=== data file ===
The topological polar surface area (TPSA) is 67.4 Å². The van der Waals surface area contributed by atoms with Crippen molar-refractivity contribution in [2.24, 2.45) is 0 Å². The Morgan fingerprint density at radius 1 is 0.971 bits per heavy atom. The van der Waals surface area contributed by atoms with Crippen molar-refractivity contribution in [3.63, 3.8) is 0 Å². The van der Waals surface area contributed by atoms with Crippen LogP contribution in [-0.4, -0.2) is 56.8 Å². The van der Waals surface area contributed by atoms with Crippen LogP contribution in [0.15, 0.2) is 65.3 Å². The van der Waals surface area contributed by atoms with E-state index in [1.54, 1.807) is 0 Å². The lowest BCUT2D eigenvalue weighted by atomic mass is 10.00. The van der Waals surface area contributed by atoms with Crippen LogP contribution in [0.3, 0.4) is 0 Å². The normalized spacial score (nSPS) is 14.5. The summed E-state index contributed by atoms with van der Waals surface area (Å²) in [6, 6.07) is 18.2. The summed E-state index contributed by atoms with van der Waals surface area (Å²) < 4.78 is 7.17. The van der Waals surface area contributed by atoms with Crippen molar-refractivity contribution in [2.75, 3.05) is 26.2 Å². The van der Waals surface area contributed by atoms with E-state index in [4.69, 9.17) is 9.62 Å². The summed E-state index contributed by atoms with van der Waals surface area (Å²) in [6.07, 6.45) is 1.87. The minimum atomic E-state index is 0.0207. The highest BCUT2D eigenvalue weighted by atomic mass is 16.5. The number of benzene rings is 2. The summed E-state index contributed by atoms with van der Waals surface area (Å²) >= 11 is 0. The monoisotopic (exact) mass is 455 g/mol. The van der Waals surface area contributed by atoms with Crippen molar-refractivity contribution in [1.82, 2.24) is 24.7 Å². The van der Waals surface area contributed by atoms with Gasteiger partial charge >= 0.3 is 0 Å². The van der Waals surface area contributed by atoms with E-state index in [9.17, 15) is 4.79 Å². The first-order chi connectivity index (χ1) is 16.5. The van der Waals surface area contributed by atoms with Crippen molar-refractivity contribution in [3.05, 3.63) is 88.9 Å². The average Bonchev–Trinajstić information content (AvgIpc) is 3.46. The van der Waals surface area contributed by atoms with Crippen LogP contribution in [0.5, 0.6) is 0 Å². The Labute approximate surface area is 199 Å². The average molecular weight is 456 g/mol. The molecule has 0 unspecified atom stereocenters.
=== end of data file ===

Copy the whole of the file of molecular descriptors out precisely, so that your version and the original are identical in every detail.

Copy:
The topological polar surface area (TPSA) is 67.4 Å². The van der Waals surface area contributed by atoms with Crippen molar-refractivity contribution in [2.24, 2.45) is 0 Å². The Morgan fingerprint density at radius 1 is 0.971 bits per heavy atom. The van der Waals surface area contributed by atoms with Crippen molar-refractivity contribution in [3.63, 3.8) is 0 Å². The van der Waals surface area contributed by atoms with Crippen LogP contribution in [-0.4, -0.2) is 56.8 Å². The van der Waals surface area contributed by atoms with Crippen LogP contribution in [0.15, 0.2) is 65.3 Å². The van der Waals surface area contributed by atoms with E-state index in [1.54, 1.807) is 0 Å². The lowest BCUT2D eigenvalue weighted by atomic mass is 10.00. The van der Waals surface area contributed by atoms with Crippen LogP contribution in [0.3, 0.4) is 0 Å². The normalized spacial score (nSPS) is 14.5. The summed E-state index contributed by atoms with van der Waals surface area (Å²) in [6, 6.07) is 18.2. The summed E-state index contributed by atoms with van der Waals surface area (Å²) < 4.78 is 7.17. The van der Waals surface area contributed by atoms with Crippen molar-refractivity contribution in [2.75, 3.05) is 26.2 Å². The van der Waals surface area contributed by atoms with E-state index in [4.69, 9.17) is 9.62 Å². The summed E-state index contributed by atoms with van der Waals surface area (Å²) in [6.07, 6.45) is 1.87. The minimum atomic E-state index is 0.0207. The highest BCUT2D eigenvalue weighted by atomic mass is 16.5. The number of benzene rings is 2. The summed E-state index contributed by atoms with van der Waals surface area (Å²) >= 11 is 0. The monoisotopic (exact) mass is 455 g/mol. The van der Waals surface area contributed by atoms with Crippen molar-refractivity contribution in [1.82, 2.24) is 24.7 Å². The van der Waals surface area contributed by atoms with Gasteiger partial charge >= 0.3 is 0 Å². The van der Waals surface area contributed by atoms with E-state index in [9.17, 15) is 4.79 Å². The first-order chi connectivity index (χ1) is 16.5. The van der Waals surface area contributed by atoms with Crippen molar-refractivity contribution in [3.05, 3.63) is 88.9 Å². The average Bonchev–Trinajstić information content (AvgIpc) is 3.46. The van der Waals surface area contributed by atoms with Crippen LogP contribution in [0.5, 0.6) is 0 Å². The Labute approximate surface area is 199 Å². The average molecular weight is 456 g/mol. The molecule has 0 unspecified atom stereocenters.